Myrtle Beach Foreclosures – Why People Have Trouble Getting Help

Myrtle Beach Foreclosures

Photo Courtesy of Williamor Media via Flickr

Thousands of homeowners on the Grand Strand are facing foreclosure. These counties include Myrtle Beach, North Myrtle Beach, Little River, Mt. Pleasant, Charleston, North Charleston, James Island, Murrells Inlet, Georgetown, Awendaw, Isle of Palms, Sullivan’s Island, Folly Beach, Kiawah Island, Hollywood, Ravenel, Beaufort, Bluffton and Hilton Head Island. And as if Myrtle Beach foreclosures were not enough, mortgage fraud cases have also occurred. What could be the reason why a lot of people are having trouble getting help to stay in their homes?

1. Foreclosure As A Widespread Problem

According to RealtyTrac, one in every 118 properties is in some stage of foreclosure in 2009. These people are victims of the economic downturn. According to the Treasury Department, about 1.3 million trial modifications have been made and about 460,000 of those have become permanent modifications since April 2009, but about 11 percent of those who got the modifications had defaulted again within nine months.

2. Foreclosure Process Is A Confusing Maze

A lot of people applying for modifications would fail. Often, default borrowers wouldn’t be able to get a modification until they had missed payments. At times, they would be asked to prove they would have to collect unemployment compensation for nine months to qualify for the loan, which is asking for the impossible. Recipients have to renew claims every couple of months and as such, they cannot prove they will collect unemployment benefits for nine months. Other reasons they would be rejected is because their debt-to-income ratio was above the 31 percent required by the Home Affordable Modification Program. While a $300 a month income would not be enough return to qualify either.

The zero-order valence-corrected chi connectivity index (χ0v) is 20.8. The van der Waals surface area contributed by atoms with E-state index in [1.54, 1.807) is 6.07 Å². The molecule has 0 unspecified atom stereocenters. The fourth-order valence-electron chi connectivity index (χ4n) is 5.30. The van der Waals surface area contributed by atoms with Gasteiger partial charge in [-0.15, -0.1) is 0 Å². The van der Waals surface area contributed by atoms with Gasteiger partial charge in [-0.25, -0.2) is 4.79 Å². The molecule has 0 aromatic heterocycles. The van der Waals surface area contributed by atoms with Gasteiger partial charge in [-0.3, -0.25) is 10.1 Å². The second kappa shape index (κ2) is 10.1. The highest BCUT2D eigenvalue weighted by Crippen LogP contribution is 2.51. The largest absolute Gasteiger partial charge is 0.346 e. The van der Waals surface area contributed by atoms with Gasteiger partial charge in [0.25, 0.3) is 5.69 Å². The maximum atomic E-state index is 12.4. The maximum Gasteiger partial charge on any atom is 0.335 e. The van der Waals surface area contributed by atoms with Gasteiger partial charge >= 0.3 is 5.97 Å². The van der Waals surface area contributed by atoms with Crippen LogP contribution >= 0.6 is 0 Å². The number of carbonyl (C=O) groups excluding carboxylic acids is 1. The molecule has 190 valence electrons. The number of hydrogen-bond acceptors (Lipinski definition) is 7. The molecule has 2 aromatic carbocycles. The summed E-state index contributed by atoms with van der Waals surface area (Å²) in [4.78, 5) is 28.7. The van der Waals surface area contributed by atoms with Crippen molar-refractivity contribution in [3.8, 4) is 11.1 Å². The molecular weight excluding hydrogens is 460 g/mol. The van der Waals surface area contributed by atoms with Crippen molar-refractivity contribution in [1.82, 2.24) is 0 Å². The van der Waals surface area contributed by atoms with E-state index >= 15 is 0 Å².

3. Government’s Foreclosure Programs Are Ineffective

Many homeowners face foreclosure because the government can’t get the lenders to reduce principal, especially on properties that had significantly dropped in value. Also, the response from the loan servicer are dependent in part on whether a homeowner’s loan was repackaged and sold as part of a mortgage-backed security, which would mean it is now owned by a group of investors, thus, limiting the ability of the bank on the modifications it can offer because it has to represent the interest of the bondholders. Had the banks or loan servicers been given different incentives, there might be more loan modifications and fewer foreclosures.

Myrtle Beach Foreclosures are just some of the many cases of foreclosures in the United States. Still, despairing is not the answer. Get help as soon as possible, weigh your options and act sooner because the sooner you do something, the bigger your chances of avoiding foreclosure.

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